This [Unbinding] isn't sensed only once.[2]

In one who has no attachment --
the monk who has cut the stream,
abandoning what is
and isn't a duty --
    no fever is found.

I'll explain to you
sagacity:    be like a razor's edge.
Pressing tongue against palate,
    restrain your stomach.
Neither be lazy in mind,
nor have many thoughts.
Be committed to taintlessness,
having the holy life as your aim.
Train in     solitude
        and the contemplative's task,
    is called
Alone, you truly delight
    and shine in the ten directions.

On hearing the fame of the enlightened
    -- those who practice jhāna,
    relinquishing sensual pleasures --
my disciple should foster
    all the more
    conviction and sense of shame.

Know from the rivers
in clefts and in crevices:
those in small channels flow
    the great
    flow silent.
Whatever's not full
    makes noise.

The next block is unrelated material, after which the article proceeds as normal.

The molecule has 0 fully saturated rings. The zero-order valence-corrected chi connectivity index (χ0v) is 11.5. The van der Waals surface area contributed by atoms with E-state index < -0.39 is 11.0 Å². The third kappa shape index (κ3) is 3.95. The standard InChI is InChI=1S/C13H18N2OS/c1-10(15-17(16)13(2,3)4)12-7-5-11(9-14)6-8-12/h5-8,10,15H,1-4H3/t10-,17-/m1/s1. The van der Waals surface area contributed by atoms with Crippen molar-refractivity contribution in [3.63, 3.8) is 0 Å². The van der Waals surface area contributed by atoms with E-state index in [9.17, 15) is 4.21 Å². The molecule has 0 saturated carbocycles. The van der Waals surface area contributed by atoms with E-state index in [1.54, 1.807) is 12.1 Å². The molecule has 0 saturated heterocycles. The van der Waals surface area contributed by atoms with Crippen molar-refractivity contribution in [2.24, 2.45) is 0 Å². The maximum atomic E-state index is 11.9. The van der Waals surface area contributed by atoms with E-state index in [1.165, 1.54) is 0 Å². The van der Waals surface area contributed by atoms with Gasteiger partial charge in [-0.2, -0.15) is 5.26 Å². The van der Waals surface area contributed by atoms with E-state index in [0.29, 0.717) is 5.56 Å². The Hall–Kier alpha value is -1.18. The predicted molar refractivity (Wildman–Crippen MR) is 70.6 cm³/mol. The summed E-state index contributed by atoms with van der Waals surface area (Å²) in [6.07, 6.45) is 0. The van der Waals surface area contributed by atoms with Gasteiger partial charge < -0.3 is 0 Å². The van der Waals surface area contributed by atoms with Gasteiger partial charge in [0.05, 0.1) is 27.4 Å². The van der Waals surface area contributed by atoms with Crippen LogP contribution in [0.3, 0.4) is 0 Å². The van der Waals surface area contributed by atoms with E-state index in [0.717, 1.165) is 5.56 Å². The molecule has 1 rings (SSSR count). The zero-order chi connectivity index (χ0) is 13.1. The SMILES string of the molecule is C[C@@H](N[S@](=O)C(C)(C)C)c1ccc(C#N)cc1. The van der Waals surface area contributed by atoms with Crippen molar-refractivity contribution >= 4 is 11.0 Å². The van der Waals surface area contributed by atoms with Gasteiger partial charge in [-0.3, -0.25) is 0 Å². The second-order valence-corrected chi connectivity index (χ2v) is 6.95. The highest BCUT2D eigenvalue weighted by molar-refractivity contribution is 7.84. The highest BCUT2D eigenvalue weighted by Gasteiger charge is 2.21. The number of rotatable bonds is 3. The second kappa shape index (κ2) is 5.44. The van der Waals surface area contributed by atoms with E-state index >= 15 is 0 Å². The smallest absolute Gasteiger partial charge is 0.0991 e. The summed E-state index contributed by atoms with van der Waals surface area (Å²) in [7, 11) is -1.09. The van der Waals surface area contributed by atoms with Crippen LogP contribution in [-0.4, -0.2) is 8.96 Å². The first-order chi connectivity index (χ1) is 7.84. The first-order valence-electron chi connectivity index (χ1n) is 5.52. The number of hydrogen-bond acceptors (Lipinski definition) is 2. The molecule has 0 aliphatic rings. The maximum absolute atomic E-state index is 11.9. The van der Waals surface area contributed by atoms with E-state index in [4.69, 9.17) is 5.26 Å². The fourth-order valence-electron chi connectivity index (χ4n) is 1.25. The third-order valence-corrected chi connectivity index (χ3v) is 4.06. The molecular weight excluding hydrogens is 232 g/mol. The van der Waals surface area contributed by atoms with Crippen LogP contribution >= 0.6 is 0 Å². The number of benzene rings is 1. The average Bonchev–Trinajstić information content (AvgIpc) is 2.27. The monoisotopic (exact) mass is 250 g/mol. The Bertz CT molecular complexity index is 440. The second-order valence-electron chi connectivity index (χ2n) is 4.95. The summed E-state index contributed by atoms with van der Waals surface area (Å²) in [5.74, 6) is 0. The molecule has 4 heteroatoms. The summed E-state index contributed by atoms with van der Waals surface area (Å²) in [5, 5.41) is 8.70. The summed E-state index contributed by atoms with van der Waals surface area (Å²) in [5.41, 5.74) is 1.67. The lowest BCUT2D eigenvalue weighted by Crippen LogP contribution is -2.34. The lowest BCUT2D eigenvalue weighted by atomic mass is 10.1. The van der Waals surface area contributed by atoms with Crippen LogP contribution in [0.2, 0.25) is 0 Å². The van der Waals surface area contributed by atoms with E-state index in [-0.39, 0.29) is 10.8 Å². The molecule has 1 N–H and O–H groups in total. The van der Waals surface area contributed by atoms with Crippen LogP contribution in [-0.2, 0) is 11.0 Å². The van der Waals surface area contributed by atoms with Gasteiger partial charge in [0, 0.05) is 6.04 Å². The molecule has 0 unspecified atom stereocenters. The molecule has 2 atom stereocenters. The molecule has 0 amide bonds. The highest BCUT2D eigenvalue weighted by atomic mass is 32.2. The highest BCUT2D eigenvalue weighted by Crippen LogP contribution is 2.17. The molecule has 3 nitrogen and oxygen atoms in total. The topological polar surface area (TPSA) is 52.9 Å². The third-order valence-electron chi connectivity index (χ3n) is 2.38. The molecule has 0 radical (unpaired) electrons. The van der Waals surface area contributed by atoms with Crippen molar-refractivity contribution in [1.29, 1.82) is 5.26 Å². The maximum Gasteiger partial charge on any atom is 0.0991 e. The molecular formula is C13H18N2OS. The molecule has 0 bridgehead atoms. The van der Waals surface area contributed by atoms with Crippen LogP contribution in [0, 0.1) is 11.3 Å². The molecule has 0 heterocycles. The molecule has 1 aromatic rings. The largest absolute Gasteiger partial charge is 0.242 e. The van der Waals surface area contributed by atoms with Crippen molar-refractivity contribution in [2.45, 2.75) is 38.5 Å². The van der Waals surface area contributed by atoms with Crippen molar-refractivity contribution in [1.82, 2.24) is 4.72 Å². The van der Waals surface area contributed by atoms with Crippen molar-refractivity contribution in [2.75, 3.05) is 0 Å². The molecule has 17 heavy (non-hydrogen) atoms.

Whatever is full
    is quiet.
The fool is like a half-empty pot;
one who is wise, a full lake.
A contemplative who speaks a great deal
    endowed with meaning:
    knowing, he teaches the Dhamma,
    knowing, he speaks a great deal.
But he who,
    knowing, is restrained,
    knowing, doesn't speak a great deal:
he is a sage
    worthy of sagehood;
he is a sage,
    his sagehood attained.


[1] For an instance of a man who tried to seduce a nun, see Therigatha XIV.

[2] According to the Commentary, the high and low practices taught by the Buddha are, respectively, the practice-mode of pleasant practice and quick intuition, and the practice-mode of painful practice and slow intuition (see AN IV.162; The Wings to Awakening, passage 84). These modes of practice don't go twice to the further shore in the sense that each of the four paths -- to stream-entry, once-returning, non-returning, and Arahantship -- abandons whatever defilements it is capable of abandoning once and for all. There is no need to repeat the path. Unbinding is not attained only once in the sense that it is touched as the result of each of the four paths.




See also: AN III.120.